Now, strictly speaking, it doesn't follow that he cannot be ugly. For all we know, the constellation that holds in the area of judgment (knowledge vs. ignorance and a middle ground between them) may have no counterpart in the area of beauty. I think it plausible that it has; however, we're not given an account of such a counterpart constellation, so it's anyone's guess what form the middle ground would take.
Moreover, even if we accept that an 'in-between' constellation holds in this area, it would still require further argument that eros in fact occupies the middle ground, and not the 'ugly' extreme. And again, to even understand this, we'd need an account of what it means to be 'in-between' here, an account that sufficiently explains what the difference is between beautiful and ugly things on the one hand and 'in-between' things on the other hand. Again, no such account is on offer in this part of the dialogue.
(As I have argued, at least there's one form we should reject: a continuous spectrum of a single quantity. That seems both implausible in itself and it also doesn't fit the many parallels Diotima gives in the text, which always contain a second dimension that accounts for the 'in-betweenness', not simply a single linear continuum.)
However, Diotima doesn't pursue the analysis further in that direction. It seems enough for her to have shown that it doesn't follow from the account of eros as not being beautiful that he must therefore be ugly. The discussion switches directly from that question to the question of his status of a god or otherwise. What are we to make of this change of subject?
4) At this point, we have to change the focus of discussion. So far, I have looked at single lines of thought and particular examples. We must take a wider view of the discussion now and get clear about the function these lines of thought and examples have in the overall discourse.
As I see it, both the claim that eros is 'in between' wisdom and ignorance (and thus, is a philosopher) at 204a–b and that he is 'in between' beauty and ugliness at 201e–202b, drawing on the supposed analogy of correct opinion being 'in-between' knowledge and ignorance have a supplementary function in the text. They are not meant to contribute direct evidence for the main thesis; rather, they spell out corollaries of intermediate results.
The main line of argument, the real focus of attention, takes its departure from the claim that eros is needful of beautiful things and from this moves to an account of eros as a spirit (not a god) whose nature is explained in detail, both with philosophical argument over some of his attributes and with a mythical story that is supposed to give an intelligible motivation of these attributes; finally it culminates in the definition of love's object as "giving birth in beauty, whether in body or in soul" at 206b.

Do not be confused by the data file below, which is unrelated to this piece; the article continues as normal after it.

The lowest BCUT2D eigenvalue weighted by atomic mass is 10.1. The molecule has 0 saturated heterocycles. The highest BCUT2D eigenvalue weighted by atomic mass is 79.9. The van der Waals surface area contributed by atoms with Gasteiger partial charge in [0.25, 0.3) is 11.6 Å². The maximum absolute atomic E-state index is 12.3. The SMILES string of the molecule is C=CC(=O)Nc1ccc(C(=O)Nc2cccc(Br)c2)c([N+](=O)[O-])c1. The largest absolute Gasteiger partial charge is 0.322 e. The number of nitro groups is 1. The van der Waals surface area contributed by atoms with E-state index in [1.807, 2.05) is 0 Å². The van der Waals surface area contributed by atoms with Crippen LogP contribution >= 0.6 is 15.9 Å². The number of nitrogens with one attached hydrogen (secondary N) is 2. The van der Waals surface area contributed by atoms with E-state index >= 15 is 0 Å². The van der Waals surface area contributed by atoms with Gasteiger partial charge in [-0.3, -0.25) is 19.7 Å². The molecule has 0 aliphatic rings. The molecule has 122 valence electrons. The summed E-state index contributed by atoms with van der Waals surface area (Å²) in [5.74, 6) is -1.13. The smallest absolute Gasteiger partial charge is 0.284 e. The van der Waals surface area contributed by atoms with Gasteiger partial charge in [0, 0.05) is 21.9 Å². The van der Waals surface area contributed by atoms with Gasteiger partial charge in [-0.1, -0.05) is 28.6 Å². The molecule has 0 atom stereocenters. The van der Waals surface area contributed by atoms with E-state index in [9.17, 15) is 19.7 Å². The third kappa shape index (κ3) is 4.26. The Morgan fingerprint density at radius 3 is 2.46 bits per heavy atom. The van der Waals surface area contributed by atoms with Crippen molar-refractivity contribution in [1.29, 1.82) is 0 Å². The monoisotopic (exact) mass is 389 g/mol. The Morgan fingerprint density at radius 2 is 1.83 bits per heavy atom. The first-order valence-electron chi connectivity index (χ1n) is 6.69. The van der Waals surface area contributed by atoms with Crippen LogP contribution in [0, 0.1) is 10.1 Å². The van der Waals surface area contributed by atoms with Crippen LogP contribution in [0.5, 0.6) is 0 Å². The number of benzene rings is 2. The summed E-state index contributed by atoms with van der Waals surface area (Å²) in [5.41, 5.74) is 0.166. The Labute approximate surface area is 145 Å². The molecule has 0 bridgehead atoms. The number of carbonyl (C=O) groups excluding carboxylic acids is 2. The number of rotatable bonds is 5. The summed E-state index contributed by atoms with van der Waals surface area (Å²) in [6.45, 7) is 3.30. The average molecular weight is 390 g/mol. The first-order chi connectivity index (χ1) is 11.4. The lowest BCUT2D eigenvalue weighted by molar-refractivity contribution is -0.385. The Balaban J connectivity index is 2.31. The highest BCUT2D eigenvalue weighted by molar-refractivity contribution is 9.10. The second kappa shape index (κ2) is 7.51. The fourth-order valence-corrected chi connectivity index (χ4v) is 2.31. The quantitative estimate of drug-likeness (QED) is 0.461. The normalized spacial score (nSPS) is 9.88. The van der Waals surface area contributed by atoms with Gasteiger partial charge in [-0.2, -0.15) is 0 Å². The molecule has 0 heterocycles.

That's the main line of argument; the claim that eros is not ugly, but 'in between' beauty and ugliness, simply spells out the consequences of the result established earlier: that eros is needful of beautiful things and thus cannot be beautiful. (Whether you buy that latter claim or not; it certainly sounds confused to me.) Likewise, the claim that eros is 'in between' wisdom and ignorance, and thus needful of wisdom too, as he is needful of all beautiful things (wisdom is something beautiful) is a corollary of the nature of eros as it has been pictured in the passage that directly precedes that claim.
Even though they don't directly contribute to the argument for the main thesis, these points don't just have a supplementary function. As I have mentioned before, they also continuously connect the discussion with the areas of ethics (by bringing concepts like 'good', 'bad' and 'wisdom' into play) and epistemology (by use of analogies such as the one involving knowledge vs. correct opinion). What's more, these associations are not simply evoked by casually dropping those terms, but by an attempt to find similar conceptual structures ('in-between' constellations) in all these areas. Some of the connections seem a little forced to me, and generally I'd have wished they'd have been spelled out in more detail, but I think it's evident that this is Plato's rhetorical strategy in his use of these examples.
 (The teachings of Diotima have a second part, the famous ascent of love. At the level of the structure of the text, considering the rhetorical format of the speech, it's an independent section, and it also conceptually doesn't depend on the myth of eros in the first part, and the elenctic results there. It's where Plato demonstrates that philosophy can give an account of love on its own; an account that still appreciates everything that's valuable in love, yet without need for either the sophistry or the myth employed in the first part. But my goal here is to get clear about the use of the 'in-between' concept in the first part, so I'm not going into this any further.)